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Abolhassan Astaneh-Asl, a structural engineer and forensics expert, contends his computer simulations disprove the society's findings that skyscrapers could not be designed to withstand the impact of a jetliner.
Astaneh-Asl, who received money from the National Science Foundation to investigate the collapse, insisted most New York skyscrapers built with traditional designs would survive such an impact and prevent the kind of fires that brought down the twin towers.
He also questioned the makeup of the society's investigation team. On the team were the wife of the trade center's structural engineer and a representative of the buildings' original design team.
"I call this moral corruption," said Astaneh-Asl, who is on the faculty at the University of California, Berkeley.
Originally posted by ThroatYogurt
Does he show his work?
Originally posted by HLR53K
The tax-payers and the ones who lost family members or friends most of all.
Originally posted by HLR53K
reply to post by john_locke78
First off, I agree that doing an physical recreation of the event would really anger some. The tax-payers and the ones who lost family members or friends most of all. Not to mention having to let it sit around for 30 years before actually doing the experiment.
Just a really big experiment to solve what essentially is a pissing match between two sides.
Though the good part is that it would create some more jobs and maybe do something for the economy...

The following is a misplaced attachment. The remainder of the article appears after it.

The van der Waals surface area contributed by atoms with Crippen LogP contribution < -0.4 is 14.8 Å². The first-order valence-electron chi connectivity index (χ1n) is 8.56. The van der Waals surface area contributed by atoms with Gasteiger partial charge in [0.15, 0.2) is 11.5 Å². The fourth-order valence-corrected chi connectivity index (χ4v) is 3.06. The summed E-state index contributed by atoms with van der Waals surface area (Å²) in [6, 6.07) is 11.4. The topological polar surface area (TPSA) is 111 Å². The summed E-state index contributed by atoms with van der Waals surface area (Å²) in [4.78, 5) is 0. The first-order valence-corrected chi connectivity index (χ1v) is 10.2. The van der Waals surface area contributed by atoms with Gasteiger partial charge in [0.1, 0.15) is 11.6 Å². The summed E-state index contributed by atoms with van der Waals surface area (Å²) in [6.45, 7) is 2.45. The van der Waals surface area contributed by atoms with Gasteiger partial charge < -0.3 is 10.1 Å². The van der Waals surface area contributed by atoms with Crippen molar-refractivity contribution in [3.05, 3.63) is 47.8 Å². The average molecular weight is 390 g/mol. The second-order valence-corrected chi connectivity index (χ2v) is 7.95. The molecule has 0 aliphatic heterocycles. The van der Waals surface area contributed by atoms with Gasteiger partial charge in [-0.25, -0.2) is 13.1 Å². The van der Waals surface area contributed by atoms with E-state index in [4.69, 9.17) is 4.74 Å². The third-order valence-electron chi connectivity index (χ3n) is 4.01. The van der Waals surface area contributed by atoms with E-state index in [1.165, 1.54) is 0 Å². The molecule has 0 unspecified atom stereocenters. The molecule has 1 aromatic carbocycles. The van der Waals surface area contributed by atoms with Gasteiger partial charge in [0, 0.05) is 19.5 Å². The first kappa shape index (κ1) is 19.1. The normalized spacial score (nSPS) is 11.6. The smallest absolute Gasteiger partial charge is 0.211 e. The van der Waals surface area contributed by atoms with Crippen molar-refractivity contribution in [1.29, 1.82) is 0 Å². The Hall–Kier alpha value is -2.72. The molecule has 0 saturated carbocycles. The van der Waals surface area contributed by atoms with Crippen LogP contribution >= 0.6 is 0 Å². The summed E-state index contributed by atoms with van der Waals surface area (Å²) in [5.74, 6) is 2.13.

john_locke78, do you have an idea of how hot your oven is? It's an interesting experiment for sure.
Originally posted by jmdewey60
You would not have to use a real building or a real airliner.
They make pretty good jet engines for radio control model planes that will run them over three hundred miles an hour.
Just build a radio controlled plane with two engines, then build a scale model building in proportion to the model plane.
I would bet on the building not coming down, not without some high explosives thrown in.
Originally posted by argentus
reply to post by Monte-Carlo
Even then, it's entirely possible, IMO, that the plane might collapse upon itself (all within microseconds, mind you), creating a sealed and compressed directional charge. It needs to reach perhaps 25,000 fps to cut the primary structural (possible already weakened) members, and dont forget to consider the added brisance by the aluminum.
out of curiosity how do you get 25,000 FPS? do you mean feet per second or foot pounds of force?
because feet persecond would have the plane traveling at nearly 5 miles a second. where as foot pound of force is logical.
if you could please enlighten me.